Greenville crew helps world-famous Titanic explorer

Utility workers restore power to Robert Ballard's CT neighborhood

Crews help Titanic explorer during Sandy relief effort

GREENVILLE - The man who discovered the shipwreck of the Titanic spent days without power in his Connecticut home this week, until a power crew from Greenville arrived to help the recovery from Hurricane Sandy.

Dr. Robert Ballard found the wreckage of the world's most famous ocean liner in 1985, 73 years after it sank to the bottom of the North Atlantic. When a 48-member team led by Greenville Utilities pulled up to Ballard's neighborhood, the explorer said he needed their help.

"He came out and said, 'I'm Bob Ballard and I discovered the Titanic,'" said Jeff Byrd, electric distribution engineer for Greenville Utilities. "He said several crews had already looked at his outage and left during the week."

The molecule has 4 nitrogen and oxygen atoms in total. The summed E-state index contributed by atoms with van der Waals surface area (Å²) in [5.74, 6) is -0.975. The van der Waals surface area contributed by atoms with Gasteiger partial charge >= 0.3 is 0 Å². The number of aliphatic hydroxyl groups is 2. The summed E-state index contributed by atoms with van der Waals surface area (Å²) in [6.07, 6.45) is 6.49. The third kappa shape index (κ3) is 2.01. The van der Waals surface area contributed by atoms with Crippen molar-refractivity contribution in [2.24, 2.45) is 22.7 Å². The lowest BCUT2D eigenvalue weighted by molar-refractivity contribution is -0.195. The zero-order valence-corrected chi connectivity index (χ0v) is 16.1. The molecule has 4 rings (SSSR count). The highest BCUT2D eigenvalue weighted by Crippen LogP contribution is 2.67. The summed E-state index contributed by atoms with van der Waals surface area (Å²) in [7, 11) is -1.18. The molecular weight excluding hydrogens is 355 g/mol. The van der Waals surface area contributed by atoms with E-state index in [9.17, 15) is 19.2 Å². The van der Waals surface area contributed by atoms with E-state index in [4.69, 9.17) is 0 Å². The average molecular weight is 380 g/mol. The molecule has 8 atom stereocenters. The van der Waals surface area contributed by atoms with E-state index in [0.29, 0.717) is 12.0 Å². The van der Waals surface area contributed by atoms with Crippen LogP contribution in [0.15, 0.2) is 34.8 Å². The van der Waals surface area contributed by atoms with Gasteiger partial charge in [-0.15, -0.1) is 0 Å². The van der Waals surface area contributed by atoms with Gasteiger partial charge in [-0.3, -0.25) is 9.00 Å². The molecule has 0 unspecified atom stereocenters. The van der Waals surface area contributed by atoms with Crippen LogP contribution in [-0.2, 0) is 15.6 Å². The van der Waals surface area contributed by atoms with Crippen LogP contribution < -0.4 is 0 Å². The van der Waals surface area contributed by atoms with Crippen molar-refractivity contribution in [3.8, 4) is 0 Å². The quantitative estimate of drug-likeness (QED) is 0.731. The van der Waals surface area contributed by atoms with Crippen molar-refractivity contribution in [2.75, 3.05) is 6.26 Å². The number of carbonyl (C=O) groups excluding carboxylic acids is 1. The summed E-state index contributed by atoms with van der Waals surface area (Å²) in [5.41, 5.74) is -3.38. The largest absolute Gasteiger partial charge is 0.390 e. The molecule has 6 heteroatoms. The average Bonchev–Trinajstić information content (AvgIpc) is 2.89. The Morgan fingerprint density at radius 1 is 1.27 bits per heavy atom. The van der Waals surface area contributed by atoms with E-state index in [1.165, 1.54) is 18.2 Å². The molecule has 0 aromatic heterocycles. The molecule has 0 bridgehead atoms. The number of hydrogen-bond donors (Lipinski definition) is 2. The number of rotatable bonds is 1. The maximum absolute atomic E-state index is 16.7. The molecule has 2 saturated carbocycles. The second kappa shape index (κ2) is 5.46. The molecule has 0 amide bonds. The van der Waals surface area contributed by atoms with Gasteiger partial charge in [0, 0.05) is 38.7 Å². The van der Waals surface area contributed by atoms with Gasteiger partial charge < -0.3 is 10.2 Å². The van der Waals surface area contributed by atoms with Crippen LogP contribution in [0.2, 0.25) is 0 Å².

The team consisted of 36 people from Greenville Utilities, four employees from Asplundh Tree Service and eight from the city of Kinston. Trucks left North Carolina Oct. 30, and traveled 500 miles to Waterford, Conn.

"[Connecticut Light and Power] said they didn't have the equipment to take care of Ballard's neighborhood," Byrd said. "They just said it was too hard for them."

When power was restored, Ballard gave the crew free National Geographic DVDs of his latest ocean expedition. Team members said the world-famous explorer was gracious, and appreciative that the North Carolina crew got the job done.

The utility workers arrived back from the Northeast Friday afternoon. Power outages increased Wednesday, as a nor'easter hit the New York metropolitan area.

Connecticut Light & Power and United Illuminating reported 1,074 outages Thursday morning, due to heavy snow and storm surge from the Long Island Sound. The companies replaced 1,000 poles, 100 miles of power lines and 2,400 transformers.

According to the Energy Information Administration, almost one million people are without power from Hurricane Sandy, 12 days after the storm made landfall in New Jersey Oct. 29.

Most Popular